• If the claim is future-looking (for example, stating that a product will be carbon-neutral by 2030), how interim progress toward the goal is being made and measured
  • Third-party emissions verification, science-based targets, and methodology used for emissions reduction pathway
  • Whether the company’s data and claims have been verified by a third party

In order to back up climate claims, companies will need to have a robust carbon accounting and emissions management system in place. Comprehensive data and record-keeping will make disclosures easier and protect the company in the event that claims come under scrutiny.

Companies that market or sell voluntary carbon offsets must disclose:

  • Carbon offset project information, including location, emissions reduction/removal estimate protocol, timeline, project start date and emissions reduction/removal start date, project type (ie emissions reduction, removal, or avoidance), durability period, third-party validation/verification/standards met, annual emissions reduced or carbon removed
  • How the entity will respond if a project is not completed or projections are not met
  • The data and methodology required to reproduce and verify the credits issued

Companies that buy or use voluntary carbon offsets to meet their carbon claims must disclose:

  • The name of the entity who sold the offset, the offset registry, project ID number, and project name
  • The offset project type (ie emissions reduction, removal, or avoidance)
  • The protocol used to estimate emissions reduction or carbon removal
  • Whether the company’s data and claims have been verified by a third party

If offsets currently make up a large portion of your company’s climate strategy, consider moving toward decarbonization as a long-term strategy. Regulatory scrutiny of offsets is only picking up steam, and current SBTi guidance states that offsets should only cover a small amount of emissions that can’t otherwise be reduced.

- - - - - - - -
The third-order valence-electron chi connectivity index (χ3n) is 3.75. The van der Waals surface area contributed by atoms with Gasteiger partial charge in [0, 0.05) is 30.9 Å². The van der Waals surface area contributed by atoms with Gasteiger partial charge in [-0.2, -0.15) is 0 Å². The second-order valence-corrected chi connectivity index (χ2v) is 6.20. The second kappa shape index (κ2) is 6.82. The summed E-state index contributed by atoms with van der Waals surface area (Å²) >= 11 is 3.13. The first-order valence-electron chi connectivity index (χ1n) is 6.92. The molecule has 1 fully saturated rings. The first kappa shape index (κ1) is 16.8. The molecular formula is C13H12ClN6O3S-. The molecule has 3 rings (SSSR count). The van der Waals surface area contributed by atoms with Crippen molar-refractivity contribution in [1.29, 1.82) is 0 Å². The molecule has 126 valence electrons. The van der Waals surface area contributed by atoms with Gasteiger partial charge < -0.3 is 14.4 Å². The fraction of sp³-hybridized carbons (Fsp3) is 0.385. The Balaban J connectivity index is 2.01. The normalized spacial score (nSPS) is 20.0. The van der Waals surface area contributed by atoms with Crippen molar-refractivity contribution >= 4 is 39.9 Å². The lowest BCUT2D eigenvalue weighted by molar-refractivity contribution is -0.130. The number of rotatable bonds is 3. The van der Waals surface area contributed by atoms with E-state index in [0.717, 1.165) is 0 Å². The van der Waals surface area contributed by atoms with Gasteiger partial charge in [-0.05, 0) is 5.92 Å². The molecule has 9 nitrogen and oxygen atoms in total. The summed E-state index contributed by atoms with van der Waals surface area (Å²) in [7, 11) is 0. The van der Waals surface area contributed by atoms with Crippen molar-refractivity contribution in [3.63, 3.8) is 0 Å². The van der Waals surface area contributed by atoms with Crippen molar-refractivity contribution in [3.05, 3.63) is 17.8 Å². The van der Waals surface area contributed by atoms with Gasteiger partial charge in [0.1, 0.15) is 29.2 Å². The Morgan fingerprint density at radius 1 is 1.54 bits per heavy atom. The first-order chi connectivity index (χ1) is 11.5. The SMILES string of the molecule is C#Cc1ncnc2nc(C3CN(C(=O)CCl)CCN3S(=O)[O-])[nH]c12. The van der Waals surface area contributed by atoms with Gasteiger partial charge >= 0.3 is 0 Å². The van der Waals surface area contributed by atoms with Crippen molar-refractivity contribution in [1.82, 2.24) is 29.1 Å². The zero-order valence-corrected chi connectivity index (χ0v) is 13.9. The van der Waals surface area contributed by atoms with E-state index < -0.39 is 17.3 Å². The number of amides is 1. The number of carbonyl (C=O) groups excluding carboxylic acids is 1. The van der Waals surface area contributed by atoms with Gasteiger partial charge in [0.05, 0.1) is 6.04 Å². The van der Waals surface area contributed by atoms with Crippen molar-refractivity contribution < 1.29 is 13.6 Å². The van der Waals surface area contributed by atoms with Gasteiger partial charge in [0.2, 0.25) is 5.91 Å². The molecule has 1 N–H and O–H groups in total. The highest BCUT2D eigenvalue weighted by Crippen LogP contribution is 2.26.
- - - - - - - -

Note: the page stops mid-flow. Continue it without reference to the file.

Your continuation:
Penalties for non-compliance with AB 1305

Failing to comply with AB 1305 could lead to severe penalties: up to $2500 for each day that a disclosure is unavailable or inaccurate, with a maximum penalty of $500,000.

Why AB 1305 matters

Not all carbon offsets are created equal. Without robust verification, offsets can be double-counted. Plus, many carbon offset projects remove or store carbon temporarily, and in some cases, like forestry projects, they are vulnerable to being damaged or destroyed before they meet their goals. That said, offsets are a key component of achieving net-zero emissions for many companies who cannot eliminate emissions completely, and in the short term, they are an effective way to allocate capital to reducing emissions.

When it comes to the claims that companies make about their impact on the climate, greater transparency and accountability is always welcome. From a customer’s point of view, more information helps them make intentional choices with their money. From a company’s point of view, transparency helps them prevent accusations of greenwashing.

Here’s what Optera recommends to our customers who use offsets:

Require that carbon offset projects be third-party verified, ideally using the Verified Carbon Standard. This standard is administered by many third-party partners, and ensures that all GHG emissions reductions or removals are:

  • Real and measurable
  • Additional
  • Conservative
  • Permanent
  • Independently verified
  • Uniquely numbered and transparently listed

Ensure that all relevant stakeholders are aligned on methodologies and frameworks.

Be transparent with the use of purchased offsets and the application of associated emissions reductions, especially now that transparency is required by AB 1305.

Need help with your corporate sustainability program, including carbon accounting data, offset strategy, and more? Optera software, and our team of experts, can help. Get in touch with us today.